Approximately 28 per cent of Americans are "not confident at all that the federal government can keep their personal information safe," the Pew Research Center reported on Thursday, while also noting that many Americans fail to observe security best practices when online.
White House Press Secretary Sean Spicer appeared to validate these findings when he tweeted, for the second time in as many days, a string of letters and numbers that many believe was his Twitter account password.
The Pew report, "Americans and Cybersecurity," suggests that skepticism about the ability of government agencies and private companies to protect personal data is justified, as it notes that the majority of Americans (64 per cent) have been affected by some form of data theft: fraudulent charges, compromised personal information, online account hijacking, social security number misuse, or identity theft.
Given recently-disclosed security failures – such as Yahoo!'s admission that personal details for more than a billion user accounts had been stolen, and the Office of Personnel Management's loss of sensitive data on some 21 million current and former government employees – it's not difficult to see why such concerns might arise.
Yet Americans' bad personal experiences aren't translating into better security habits.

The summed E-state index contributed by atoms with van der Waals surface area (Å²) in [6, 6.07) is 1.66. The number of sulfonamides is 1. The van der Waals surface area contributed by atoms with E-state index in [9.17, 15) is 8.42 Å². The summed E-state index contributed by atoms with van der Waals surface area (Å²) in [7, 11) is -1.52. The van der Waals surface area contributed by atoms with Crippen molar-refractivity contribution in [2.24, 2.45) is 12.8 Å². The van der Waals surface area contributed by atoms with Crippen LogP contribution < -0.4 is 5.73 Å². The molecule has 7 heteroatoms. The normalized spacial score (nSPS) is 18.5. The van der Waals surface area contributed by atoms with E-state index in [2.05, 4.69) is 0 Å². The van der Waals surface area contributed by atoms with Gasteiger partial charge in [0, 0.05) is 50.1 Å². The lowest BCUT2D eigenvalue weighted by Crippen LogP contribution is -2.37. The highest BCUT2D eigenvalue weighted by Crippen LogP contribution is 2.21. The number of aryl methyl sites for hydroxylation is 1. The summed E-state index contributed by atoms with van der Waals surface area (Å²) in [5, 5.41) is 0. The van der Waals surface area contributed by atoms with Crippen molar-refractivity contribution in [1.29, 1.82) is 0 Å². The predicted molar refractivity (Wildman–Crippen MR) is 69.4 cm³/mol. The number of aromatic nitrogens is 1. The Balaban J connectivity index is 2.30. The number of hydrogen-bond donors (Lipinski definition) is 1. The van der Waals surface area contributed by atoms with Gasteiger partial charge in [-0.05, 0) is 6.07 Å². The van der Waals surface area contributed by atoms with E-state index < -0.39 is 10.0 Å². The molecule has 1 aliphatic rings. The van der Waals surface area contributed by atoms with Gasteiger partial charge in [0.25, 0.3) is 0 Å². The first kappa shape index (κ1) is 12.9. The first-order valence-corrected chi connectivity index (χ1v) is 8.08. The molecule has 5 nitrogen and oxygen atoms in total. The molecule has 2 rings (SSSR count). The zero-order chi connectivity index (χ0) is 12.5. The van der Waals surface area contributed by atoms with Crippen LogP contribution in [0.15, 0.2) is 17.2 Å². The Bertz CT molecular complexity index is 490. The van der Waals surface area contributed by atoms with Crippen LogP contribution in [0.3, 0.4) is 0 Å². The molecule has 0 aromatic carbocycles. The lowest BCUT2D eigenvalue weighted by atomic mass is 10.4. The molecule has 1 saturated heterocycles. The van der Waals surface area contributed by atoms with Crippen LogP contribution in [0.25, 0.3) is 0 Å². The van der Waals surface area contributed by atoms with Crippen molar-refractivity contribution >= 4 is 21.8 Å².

"[F]ully 84 per cent of online adults rely primarily on memorization or pen and paper as their main (or only) approach to password management," the report states. That's an approach that only scales well when people reuse the same password at multiple websites, and passwords that can be remembered often lack the complexity to resist dictionary-based attacks.
Unsurprisingly, 39 per cent of online adults say they use the same or very similar passwords for many of their online accounts, and 25 per cent admit to using passwords that are less secure than they might like because simple passwords are easier to remember.
Security experts tend to recommend a password management application, which obviates the need to remember multiple complex passwords.
But there's more. Some 28 per cent of smartphone owners say they don't bother to use a lockscreen, while 54 per cent say they use public, potentially insecure Wi-Fi networks. Worse still, 20 per cent acknowledge accessing public networks for online shopping and banking.
The Pew study observes that the majority of Americans (70 per cent) expect significant cyberattacks on the country's public infrastructure in the next five years. With so much disinterest in improving their own online security postures, that expectation appears destined to be a self-fulfilling prophecy. ®